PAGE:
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Implementing the Next Generation of Parole Supervision

Findings from the Changing Attitudes and Motivation in Parolees Pilot Study

05/2018

Despite an increasing emphasis on reentry services for individuals leaving prison, recidivism rates remain high, and policymakers are searching for ways to help parolees make more successful transitions from prison. One strategy is to incorporate interventions into the parole supervision process. This paper presents findings from the Changing Attitudes and Motivation in Parolees (CHAMPS) study, which examined the implementation of a pilot of one parole-based intervention, known as the Next Generation of Parole Supervision (NG).

MDRC conducted the study, which was funded by the National Institute of Justice (NIJ). Drs. Caleb Lloyd and Ralph Serin developed the NG model with funding from NIJ, and the National Institute of Corrections developed the NG curriculum for parole officers. The Bureau of Justice Assistance funded the implementation of NG in the three study sites: Dallas, Texas; Denver, Colorado; and Des Moines, Iowa.

NG is intended to improve parolee outcomes by enhancing parole officers’ knowledge and the strategies they use during their regular supervision meetings with parolees. Building on existing literature about best practices in parole supervision, the NG curriculum focuses on desistance — a process through which individuals who have been involved in crime change their self-perceived identity and cease participating in crime — and helps parole officers to use parolee-centered conversations to identify and reinforce a parolee’s strengths and to identify potential stabilizing and destabilizing influences in the individual’s life.

The study focuses on understanding how NG was implemented as it was piloted in the three sites and assesses NG-trained parole officers’ fidelity to the NG model. In order to better understand NG’s implementation and the business-as-usual practices it was intended to replace, the study also included a second group of parole officers who were not trained in NG. The groups were not randomly assigned. This paper uses a range of qualitative and quantitative data to describe how NG was implemented, including assessments of the knowledge and skills of the parole officers in the two groups over a nine-month period.

The results show that, while there was some variation across sites, parole officers in the CHAMPS sites generally already knew many of the concepts that were part of the NG training, as many of the topics were included in trainings that they had attended previously. The quantitative data suggest that changes to officers’ supervision practices were limited; video observations provided evidence that only in Dallas were NG-trained parole officers exhibiting practices that were substantially different from those observed among untrained officers. In the other two sites, the practices of the trained and untrained officers were largely similar.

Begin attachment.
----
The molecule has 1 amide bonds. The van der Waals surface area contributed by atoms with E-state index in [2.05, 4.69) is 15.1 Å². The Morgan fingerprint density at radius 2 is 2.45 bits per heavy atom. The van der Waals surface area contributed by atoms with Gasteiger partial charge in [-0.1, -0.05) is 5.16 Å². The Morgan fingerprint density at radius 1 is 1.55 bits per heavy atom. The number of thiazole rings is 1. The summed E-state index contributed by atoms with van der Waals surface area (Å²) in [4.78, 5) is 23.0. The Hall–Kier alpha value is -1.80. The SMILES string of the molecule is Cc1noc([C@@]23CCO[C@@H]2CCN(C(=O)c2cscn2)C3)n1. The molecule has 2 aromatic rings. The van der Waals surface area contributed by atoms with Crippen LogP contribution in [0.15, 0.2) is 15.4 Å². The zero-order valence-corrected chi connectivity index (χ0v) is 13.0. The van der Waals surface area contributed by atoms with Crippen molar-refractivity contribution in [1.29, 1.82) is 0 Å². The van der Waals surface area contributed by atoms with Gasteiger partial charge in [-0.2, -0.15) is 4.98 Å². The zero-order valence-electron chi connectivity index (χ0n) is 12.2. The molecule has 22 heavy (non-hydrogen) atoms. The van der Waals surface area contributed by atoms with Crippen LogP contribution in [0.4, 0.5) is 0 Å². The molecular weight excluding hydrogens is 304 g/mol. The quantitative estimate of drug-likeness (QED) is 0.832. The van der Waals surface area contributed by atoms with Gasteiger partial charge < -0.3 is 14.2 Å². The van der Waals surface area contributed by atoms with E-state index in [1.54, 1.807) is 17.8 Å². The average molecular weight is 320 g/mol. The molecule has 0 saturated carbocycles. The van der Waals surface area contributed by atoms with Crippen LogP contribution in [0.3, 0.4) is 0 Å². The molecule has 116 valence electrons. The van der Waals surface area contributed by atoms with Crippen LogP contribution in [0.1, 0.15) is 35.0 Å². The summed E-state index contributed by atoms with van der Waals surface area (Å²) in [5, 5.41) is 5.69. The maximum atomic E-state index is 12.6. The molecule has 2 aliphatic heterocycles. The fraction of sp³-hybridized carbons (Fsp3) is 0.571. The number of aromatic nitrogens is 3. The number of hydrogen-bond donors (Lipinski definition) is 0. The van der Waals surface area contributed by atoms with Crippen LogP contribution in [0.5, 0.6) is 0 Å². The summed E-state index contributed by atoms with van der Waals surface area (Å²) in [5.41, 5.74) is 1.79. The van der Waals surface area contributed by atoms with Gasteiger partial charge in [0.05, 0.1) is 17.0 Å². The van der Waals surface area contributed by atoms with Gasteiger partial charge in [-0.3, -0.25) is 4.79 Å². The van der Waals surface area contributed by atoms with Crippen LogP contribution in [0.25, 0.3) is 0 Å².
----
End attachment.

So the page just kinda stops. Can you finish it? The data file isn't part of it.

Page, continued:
These results suggest that a parole agency’s supervision culture and parole officer training can affect both the implementation of an intervention such as NG and the likelihood that it will lead to real change in parole officer behavior. For example, if parole officers are already receiving a good deal of training in practices similar to the new intervention being introduced and if the supervision culture is already aligned with the new intervention’s approach, it may be unlikely that additional training in a curriculum will result in significant change. This scenario appears to have been the case in Des Moines, where officers already received training in motivational interviewing and the agency’s culture was rehabilitation focused. There, officers who did not receive NG training exhibited skill in NG-related strategies at medium to high levels, similar to officers trained in NG.

In contrast, parole officers in Dallas started out with the lowest levels of skill and least amount of experience. The Dallas parole agency’s shift toward a rehabilitation culture and training in motivational interviewing was more recent. In that site, the supervision practices of NG-trained parole officers did appear to change over time to become more consistent with the NG curriculum.

The results in Dallas also suggest that coaching may be important to successfully implementing an intervention that involves changing parole officers’ skills and practices. While NG-trained parole officers exhibited small changes in their supervision practices early in the study period, there were more noticeable changes once coaching was introduced. It is not surprising that the implementation of some strategies, such as changing the way a parole officer responds to a comment from a parolee, requires ongoing practice and reinforcement. The other two sites engaged coaches for the entire study period, but little change was observed in parole officer behavior, suggesting that the presence of a coach itself is not a guarantee for change in parole officer behavior when officers are already familiar with the skills the coach is supporting. Implementing coaching was challenging at all sites. Logistical issues, such as officers being out of the office and in the field or in training, made it difficult for coaches and parole officers to meet frequently.

Overall, this study shows that parole officers are amenable to training and coaching to help them improve their supervision practices, but that consistent implementation can be challenging.